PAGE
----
(AP) — Billionaire Elon Musk has reached an agreement to acquire Twitter for approximately $44 billion, the company said.
The outspoken Tesla CEO, the world’s wealthiest person, has said he wants to buy Twitter because he thinks it’s not living up to its potential as a platform for “free speech.” He says it needs to be transformed as a private company in order to build trust with users and do better at serving what he calls the “societal imperative” of free speech.
Twitter said it will become a privately held company after the sale is closed.
“Twitter has a purpose and relevance that impacts the entire world,” its CEO Parag Agrawal said in a tweet. “Deeply proud of our teams and inspired by the work that has never been more important.”
Musk describes himself as a “free-speech absolutist,” although he hasn’t been exactly clear what he means by that. In a recent TED interview, the billionaire said he’d like to see Twitter err on the side of allowing speech instead of moderating it. He said he’d be “very reluctant” to delete tweets and would generally be cautious about permanent bans. He also acknowledged that Twitter would have to abide by national laws governing speech in markets around the world.
Musk himself, though, regularly blocks social media users who have criticized him or his company and has used the platform to bully reporters who have written critical articles about him or his company.
Twitter’s board at first enacted an anti-takeover measure known as a poison pill that could have made a takeover attempt prohibitively expensive. But when Musk outlined the financial commitments he’d lined up to back his offer of $46.5 billion — and no other bidders emerged — the board opened negotiations with him.
THIS IS A BREAKING NEWS UPDATE. AP’s earlier story follows below.
(AP)- Tesla CEO Elon Musk is offering to buy Twitter, saying the social media platform he has criticized for not living up to free speech principles needs to be transformed as a private company.
Twitter Inc. said in a regulatory filing on Thursday that Musk, currently the company’s biggest shareholder, has proposed buying the remaining shares of Twitter that he doesn’t already own at $54.20 per share, an offer worth more than $43 billion.
Musk called that price his best and final offer, although he provided no details on financing. The offer is non-binding and subject to financing and other conditions.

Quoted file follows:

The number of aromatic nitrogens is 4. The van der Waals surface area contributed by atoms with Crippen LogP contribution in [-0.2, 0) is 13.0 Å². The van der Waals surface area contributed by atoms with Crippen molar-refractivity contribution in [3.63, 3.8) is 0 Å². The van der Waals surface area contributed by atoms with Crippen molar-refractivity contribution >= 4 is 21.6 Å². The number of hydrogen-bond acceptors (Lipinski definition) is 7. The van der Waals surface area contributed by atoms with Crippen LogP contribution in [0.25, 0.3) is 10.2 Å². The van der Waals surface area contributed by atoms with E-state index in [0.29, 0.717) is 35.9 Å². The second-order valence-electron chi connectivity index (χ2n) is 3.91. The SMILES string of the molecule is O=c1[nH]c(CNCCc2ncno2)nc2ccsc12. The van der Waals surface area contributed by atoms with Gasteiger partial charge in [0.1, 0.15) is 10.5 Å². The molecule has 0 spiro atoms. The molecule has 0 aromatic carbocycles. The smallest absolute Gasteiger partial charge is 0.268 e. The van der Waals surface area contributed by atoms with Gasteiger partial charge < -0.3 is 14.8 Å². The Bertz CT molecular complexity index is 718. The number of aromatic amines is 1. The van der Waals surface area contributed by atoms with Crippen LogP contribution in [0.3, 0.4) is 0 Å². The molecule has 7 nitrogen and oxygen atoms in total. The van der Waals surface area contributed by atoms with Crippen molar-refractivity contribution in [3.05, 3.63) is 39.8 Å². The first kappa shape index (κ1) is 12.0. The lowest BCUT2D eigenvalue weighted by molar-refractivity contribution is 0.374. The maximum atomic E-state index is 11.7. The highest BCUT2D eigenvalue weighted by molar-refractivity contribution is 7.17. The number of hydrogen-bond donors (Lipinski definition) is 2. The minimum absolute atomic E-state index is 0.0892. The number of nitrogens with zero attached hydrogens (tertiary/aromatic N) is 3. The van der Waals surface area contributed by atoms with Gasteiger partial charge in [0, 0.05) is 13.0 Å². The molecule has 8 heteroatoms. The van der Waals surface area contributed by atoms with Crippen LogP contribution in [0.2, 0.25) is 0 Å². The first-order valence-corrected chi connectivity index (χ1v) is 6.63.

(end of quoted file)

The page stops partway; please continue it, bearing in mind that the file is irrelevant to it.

“I invested in Twitter as I believe in its potential to be the platform for free speech around the globe, and I believe free speech is a societal imperative for a functioning democracy,” Musk said in the filing. “However, since making my investment I now realize the company will neither thrive nor serve this societal imperative in its current form. Twitter needs to be transformed as a private company.”
Twitter said it has received Musk’s offer and will decide whether it is in the best interests of shareholders to accept or continue to operate as a publicly traded company.
Analyst Daniel Ives of Wedbush said in a client note that he believes “this soap opera will end with Musk owning Twitter after this aggressive hostile takeover of the company.” He thinks it would be hard for any other bidders or consortium to come forward and said Twitter’s board will likely be forced to accept Musk’s offer or start a process to sell the company.
Musk revealed in regulatory filings over recent weeks that he’d been buying shares in almost daily batches starting Jan. 31, ending up with a stake of about 9%. Only Vanguard Group’s suite of mutual funds and ETFs controls more Twitter shares.
The billionaire has been a vocal critic of Twitter in recent weeks, mostly over his belief that it falls short on free speech principles. The social media platform has angered followers of Donald Trump and other far-right political figures who’ve had their accounts suspended for violating its content standards on violence, hate or harmful misinformation. Musk, who has described himself as a “free speech absolutist,” also has a history of his own tweets causing legal problems.
After Musk announced his stake, Twitter quickly offered him a seat on its board on the condition that he not own more than 14.9% of the company’s outstanding stock, according to a filing. But the company said five days later that he’d declined.
He didn’t explain why, but the decision coincided with a barrage of now-deleted tweets from Musk proposing major changes to the company, such as dropping ads — its chief source of revenue — and transforming its San Francisco headquarters into a homeless shelter. Musk left a few clues on Twitter about his thinking, such as by “liking” a tweet that summarized the events as Musk going from “largest shareholder for Free Speech” to being “told to play nice and not speak freely.”
Musk’s 81 million Twitter followers make him one of the most popular figures on the platform, rivaling pop stars like Ariana Grande and Lady Gaga. But his prolific tweeting has sometimes gotten him into trouble with the SEC and others.
Musk and Tesla in 2018 agreed to pay $40 million in civil fines and for Musk to have his tweets approved by a corporate lawyer after he tweeted about having the money to take Tesla private at $420 per share. That didn’t happen, but the tweet caused Tesla’s stock price to jump. Musk’s latest trouble with the SEC could be his delay in notifying regulators of his growing stake in Twitter.
Shares of Twitter jumped 11% before the market open. The stock is still down from its 52-week high of about $73. Shares of Tesla, the electric vehicle manufacturer that Musk heads, slipped about 0.9%.